Natural computing: DNA, quantum bits, and the future of smart machines
By Dennis Shasha and Cathy Lazere
Computing is at the heart of our modern world, but what are its frontiers? In this book, based on a series of interviews with fifteen leading computer scientists, the authors present the new trends in this fast growing field. Although the research interests of the scientists featured in this book range from spacecraft control to embedding intelligence in bacteria, they all coincide in one fundamental point: the future of computing is a synthesis with nature. Taking this common denominator as the starting point, the authors divide the book into three parts in which they describe how this goal can be achieved. The book is written for a general audience and no background in maths or computer science is required.
The first part of the book shows how nature can be used as a guiding principle in order to design new ways of computing. For instance, if one has to design a spacecraft that has to operate millions of miles away and in a harsh environment, then the most cost effective and efficient solution is to design a machine that can repair itself. Similarly, designing a machine that can handle every possibility may be very expensive and impractical since it can fail if it has to face a new case that the designers have not considered. Instead, it is much better to construct a machine that can learn and adapt to new scenarios, even the unthinkable ones. This new way of thinking can be implemented in different ways, but all scientists agree in that evolutionary or self-learning algorithms have to play a crucial role. As a particularly interesting example, the book explains how evolutionary algorithms have been successfully applied to buy or sell treasury bonds in the stock exchange and become rich!
In the second part of the book the authors present the research of scientists who propose to substitute silicon as the building block of all computers by biological entities. This idea may seem outrageous at first, but the scientists show how DNA or even bacteria can be harnessed to compute. This presents a great advantage over conventional computers since it is incredibly cheap (bacteria only need water and sugar to survive), and if it can be made to work then we can embed biological computers into our bodies. Although we are still far from achieving this, scientists have shown how DNA can be used to solve complicated mathematical problems. An example is the travelling salesman problem of finding the shortest route through a collection of cities, such that each city is visited only once.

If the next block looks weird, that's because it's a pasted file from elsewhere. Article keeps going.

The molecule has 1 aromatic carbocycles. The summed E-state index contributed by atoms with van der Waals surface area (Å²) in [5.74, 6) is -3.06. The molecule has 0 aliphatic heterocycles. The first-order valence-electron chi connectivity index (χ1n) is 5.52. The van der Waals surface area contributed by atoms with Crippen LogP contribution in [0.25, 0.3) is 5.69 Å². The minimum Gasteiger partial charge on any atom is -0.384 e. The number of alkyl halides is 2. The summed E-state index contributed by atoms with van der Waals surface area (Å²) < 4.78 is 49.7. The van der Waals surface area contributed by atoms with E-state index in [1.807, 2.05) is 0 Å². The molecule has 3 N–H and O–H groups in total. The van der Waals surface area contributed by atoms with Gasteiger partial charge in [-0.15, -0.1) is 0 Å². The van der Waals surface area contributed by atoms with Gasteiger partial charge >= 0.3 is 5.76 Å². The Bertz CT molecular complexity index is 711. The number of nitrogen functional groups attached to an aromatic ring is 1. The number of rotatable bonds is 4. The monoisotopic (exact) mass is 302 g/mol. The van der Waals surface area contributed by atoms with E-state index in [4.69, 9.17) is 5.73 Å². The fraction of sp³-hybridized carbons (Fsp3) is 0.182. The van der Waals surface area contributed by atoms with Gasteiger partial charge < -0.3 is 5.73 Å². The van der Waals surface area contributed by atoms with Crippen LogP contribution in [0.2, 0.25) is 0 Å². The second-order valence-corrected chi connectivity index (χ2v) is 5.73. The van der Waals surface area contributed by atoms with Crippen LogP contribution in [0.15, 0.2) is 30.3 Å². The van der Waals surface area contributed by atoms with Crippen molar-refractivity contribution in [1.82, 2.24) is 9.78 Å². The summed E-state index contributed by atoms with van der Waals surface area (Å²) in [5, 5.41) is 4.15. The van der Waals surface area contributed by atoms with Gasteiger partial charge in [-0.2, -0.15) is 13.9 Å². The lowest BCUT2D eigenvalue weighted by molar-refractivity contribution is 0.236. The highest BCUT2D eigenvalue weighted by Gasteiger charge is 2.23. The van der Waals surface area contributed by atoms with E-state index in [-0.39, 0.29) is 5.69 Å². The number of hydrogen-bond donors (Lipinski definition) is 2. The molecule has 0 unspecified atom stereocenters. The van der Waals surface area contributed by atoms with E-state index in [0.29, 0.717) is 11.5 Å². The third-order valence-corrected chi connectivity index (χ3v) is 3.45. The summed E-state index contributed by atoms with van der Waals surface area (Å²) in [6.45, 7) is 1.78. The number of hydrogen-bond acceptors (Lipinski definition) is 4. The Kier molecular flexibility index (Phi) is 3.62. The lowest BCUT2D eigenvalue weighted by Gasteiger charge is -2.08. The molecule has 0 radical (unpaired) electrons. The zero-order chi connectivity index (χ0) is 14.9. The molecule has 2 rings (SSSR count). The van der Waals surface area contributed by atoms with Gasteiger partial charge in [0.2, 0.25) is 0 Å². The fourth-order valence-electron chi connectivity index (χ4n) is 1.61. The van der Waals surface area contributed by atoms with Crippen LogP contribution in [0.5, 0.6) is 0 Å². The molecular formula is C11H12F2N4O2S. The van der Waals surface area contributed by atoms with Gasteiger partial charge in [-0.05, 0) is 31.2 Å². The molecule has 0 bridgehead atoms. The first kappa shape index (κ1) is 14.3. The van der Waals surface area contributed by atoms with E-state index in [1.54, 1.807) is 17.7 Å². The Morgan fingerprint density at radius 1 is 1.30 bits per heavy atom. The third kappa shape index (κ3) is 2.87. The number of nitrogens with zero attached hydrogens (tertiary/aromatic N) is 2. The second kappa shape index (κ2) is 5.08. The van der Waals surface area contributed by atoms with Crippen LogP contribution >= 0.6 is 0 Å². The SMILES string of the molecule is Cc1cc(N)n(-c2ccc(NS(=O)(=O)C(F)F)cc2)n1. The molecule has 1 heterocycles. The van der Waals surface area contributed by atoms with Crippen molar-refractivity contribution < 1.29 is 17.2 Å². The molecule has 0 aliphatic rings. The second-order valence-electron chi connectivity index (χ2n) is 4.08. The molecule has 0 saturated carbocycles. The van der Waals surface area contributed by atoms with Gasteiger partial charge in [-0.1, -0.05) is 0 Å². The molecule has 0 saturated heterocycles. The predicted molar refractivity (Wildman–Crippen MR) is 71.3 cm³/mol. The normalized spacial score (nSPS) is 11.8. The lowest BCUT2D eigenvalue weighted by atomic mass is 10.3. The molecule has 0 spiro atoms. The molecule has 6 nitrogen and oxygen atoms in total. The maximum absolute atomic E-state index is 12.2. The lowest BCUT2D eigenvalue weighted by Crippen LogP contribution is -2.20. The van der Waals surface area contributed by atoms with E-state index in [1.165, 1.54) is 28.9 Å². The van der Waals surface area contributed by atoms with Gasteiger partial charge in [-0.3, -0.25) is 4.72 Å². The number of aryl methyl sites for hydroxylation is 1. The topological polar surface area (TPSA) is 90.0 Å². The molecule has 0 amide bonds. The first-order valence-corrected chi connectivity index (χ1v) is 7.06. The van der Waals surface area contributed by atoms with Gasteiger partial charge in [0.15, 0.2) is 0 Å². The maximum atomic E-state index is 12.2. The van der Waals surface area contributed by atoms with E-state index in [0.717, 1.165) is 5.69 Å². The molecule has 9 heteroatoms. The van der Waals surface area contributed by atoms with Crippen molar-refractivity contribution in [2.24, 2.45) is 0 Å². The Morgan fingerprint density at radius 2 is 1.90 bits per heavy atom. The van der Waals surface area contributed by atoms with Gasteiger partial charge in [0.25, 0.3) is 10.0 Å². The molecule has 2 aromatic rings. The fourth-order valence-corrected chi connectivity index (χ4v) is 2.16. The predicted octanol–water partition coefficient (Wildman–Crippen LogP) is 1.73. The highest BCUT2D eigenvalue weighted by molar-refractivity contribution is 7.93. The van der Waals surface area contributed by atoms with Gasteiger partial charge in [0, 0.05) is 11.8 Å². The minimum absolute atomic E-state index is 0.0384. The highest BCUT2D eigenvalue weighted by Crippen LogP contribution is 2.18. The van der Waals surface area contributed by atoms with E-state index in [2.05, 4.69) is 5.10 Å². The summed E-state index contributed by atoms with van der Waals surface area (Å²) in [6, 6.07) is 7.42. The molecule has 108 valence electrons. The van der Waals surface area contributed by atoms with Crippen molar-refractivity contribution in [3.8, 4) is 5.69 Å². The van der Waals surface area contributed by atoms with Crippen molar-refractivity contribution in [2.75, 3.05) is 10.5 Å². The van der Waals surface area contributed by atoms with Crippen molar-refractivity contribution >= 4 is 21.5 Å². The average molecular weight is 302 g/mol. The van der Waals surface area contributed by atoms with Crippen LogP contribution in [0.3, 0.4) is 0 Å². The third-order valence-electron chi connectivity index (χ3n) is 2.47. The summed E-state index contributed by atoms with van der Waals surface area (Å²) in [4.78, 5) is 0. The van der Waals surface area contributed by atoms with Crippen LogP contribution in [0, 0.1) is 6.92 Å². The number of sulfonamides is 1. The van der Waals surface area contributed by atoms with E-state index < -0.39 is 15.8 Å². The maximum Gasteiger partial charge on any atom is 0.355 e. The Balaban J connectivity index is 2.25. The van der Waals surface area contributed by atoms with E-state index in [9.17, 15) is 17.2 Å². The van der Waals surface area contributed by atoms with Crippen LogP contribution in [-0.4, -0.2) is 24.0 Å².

Finally, in the last part of the book the authors show how new applications may require us to rethink the physics of computation itself. For instance, in order to design new drugs it is very important to determine how the proteins fold. This is a very hard computational problem because of its complexity: proteins are made of thousands of atoms and their shape is determined by the interactions between all of them, so determining how proteins fold requires lots of processors working together and exchanging information between them. This latter aspect makes the computation very slow. A scientist working on this problem has designed a computer in which information is exchanged only between neighbouring processors, therefore sidestepping the previous limitation. This has speeded up the computation by a factor of 1000!
Another interesting development is related to the so-called analog computer. Suppose that you want to solve a differential equation. A standard digital computer calculates the answer using binary arithmetic. An analog computer would instead measure the answer using a physical system (preferably electrical) which simulates the equation. This is simpler and faster!
And what about quantum computers? Although we are still far from building one, scientists are thinking of what one could do with them. More precisely, scientists are constructing new algorithms for quantum computers such that highly complex problems (for example factorising a large number) could be solved much faster than with any conventional computer.
This book offers a glimpse of what the future of computers may hold. Some of the new developments remain highly hypothetical, like quantum or biological computers. On the other hand, some of these new ways of thinking have already been brought into practice and in a very successful way, like evolutionary algorithms or superfast computers. In this sense the book is very inspiring; a lot of progress has already been made learning from the natural world, but there is still a long way to go! Let's compute!
About the author
Pau Figueras is postdoc in the Department of Applied Mathematics and Theoretical Physics at the University of Cambridge. He works on general relativity and in particular on higher dimensional black holes. Among other things, he's interested in finding methods to construct, numerically, new black holes of interest.